Matt Rogers

Just when you thought things couldn’t get any stranger, the White House does it again.

It’s widely accepted that one of the Trump administration’s major failings has been its inability to stay “on message”, with major announcements and centrepiece policies relegated to being mere footnotes to knee-jerk reactions and personal attacks, often instigated by the President himself.

You might think the appointment of a new communications director would represent something of a sea change; however, the immediate aftermath of Anthony Scaramucci’s hiring (with more than 100 articles in the UK media alone in the week following his appointment) would suggest he is very much cut from the same cloth as his employer.

While it is all too easy to focus on the (many) failings of the Trump communication machine, the administration’s difficulties raise some important communications considerations that can and should be learnt from.

Aside from its inconsistency, perhaps the most prevalent feature of this White House’s communications efforts is that they are personality-led and defined by the individual rather than the message.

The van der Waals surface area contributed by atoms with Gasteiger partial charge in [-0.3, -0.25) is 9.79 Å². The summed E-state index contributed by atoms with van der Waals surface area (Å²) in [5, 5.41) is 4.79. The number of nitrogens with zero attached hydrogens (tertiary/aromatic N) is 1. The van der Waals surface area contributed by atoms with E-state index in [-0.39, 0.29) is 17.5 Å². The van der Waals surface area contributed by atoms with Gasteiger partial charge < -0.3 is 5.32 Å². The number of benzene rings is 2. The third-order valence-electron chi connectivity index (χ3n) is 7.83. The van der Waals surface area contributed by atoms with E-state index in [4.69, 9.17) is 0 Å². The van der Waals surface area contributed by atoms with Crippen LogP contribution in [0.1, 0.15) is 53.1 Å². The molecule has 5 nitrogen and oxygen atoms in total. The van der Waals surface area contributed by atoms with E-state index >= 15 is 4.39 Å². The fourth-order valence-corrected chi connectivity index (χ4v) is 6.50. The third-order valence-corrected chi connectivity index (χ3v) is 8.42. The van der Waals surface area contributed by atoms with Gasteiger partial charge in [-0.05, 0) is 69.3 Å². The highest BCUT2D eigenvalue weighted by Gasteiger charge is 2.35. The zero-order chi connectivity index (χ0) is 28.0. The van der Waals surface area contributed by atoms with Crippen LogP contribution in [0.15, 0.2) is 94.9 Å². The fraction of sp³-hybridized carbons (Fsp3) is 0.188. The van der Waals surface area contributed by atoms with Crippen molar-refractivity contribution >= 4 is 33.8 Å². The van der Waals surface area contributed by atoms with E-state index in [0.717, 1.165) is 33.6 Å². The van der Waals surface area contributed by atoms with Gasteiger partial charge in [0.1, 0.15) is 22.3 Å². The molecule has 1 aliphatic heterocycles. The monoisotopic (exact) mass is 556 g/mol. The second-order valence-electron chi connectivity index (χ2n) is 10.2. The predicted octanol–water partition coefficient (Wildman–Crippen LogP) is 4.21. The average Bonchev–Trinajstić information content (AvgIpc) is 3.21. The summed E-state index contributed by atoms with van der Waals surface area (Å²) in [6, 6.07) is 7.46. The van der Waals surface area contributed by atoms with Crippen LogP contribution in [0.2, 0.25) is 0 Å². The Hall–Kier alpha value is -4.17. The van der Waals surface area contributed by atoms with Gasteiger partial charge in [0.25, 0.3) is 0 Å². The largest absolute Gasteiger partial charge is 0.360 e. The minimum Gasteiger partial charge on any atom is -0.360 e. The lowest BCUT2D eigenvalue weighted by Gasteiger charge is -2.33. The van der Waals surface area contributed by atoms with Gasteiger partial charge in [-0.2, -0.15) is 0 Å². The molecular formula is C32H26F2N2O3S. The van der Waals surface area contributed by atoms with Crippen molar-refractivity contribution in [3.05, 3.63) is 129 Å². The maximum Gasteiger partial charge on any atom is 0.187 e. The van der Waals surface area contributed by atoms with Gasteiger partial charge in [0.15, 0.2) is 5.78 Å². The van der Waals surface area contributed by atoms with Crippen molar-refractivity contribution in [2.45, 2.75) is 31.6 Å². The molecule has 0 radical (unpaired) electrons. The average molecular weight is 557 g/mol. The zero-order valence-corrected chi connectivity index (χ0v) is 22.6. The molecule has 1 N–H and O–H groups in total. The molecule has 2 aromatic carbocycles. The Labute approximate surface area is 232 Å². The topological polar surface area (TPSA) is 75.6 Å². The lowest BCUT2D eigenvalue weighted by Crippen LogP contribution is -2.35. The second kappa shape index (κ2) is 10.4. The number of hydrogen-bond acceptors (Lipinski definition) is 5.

Personality based PR is tricky (just ask Theresa May…). This isn’t to say it doesn’t have its merits – it certainly does and can be hugely effective, particularly at a time when media is evolving rapidly and communication is increasingly direct between commentators and target audiences, be this via various social media channels or the varying digital offerings of more traditional media platforms.

By implication however, personality-based PR is completely reliant on having a high-quality spokesperson who can engage an audience and clearly articulate their views. Media training can of course help to develop these skills but such communications are only truly effective if the individual in question is enthusiastic about their subject and, above all, can command the respect of whoever they’re speaking to.

A further complication of relying on personalities is “key man risk” and the problems that can arise from this. The “star manager” culture in the asset management world, for example, is not without its pitfalls and there are plenty of examples of businesses that have suffered because a prominent individual has disappeared from the scene.

With that in mind, the best approach would appear to be one where the workload is shared and various people, who are all well-trained, have responsibility for communicating a central message.

All of which brings us back to a US administration that clearly doesn’t understand this, lacks quality and is easily side-tracked by the actions and comments of individuals, the majority of which have little or nothing to do with its central political goals. These issues are all fixable, but almost certainly won’t be because it is all about Mr Trump, the individual. Those in the communications world should take note – this is how not to do things.

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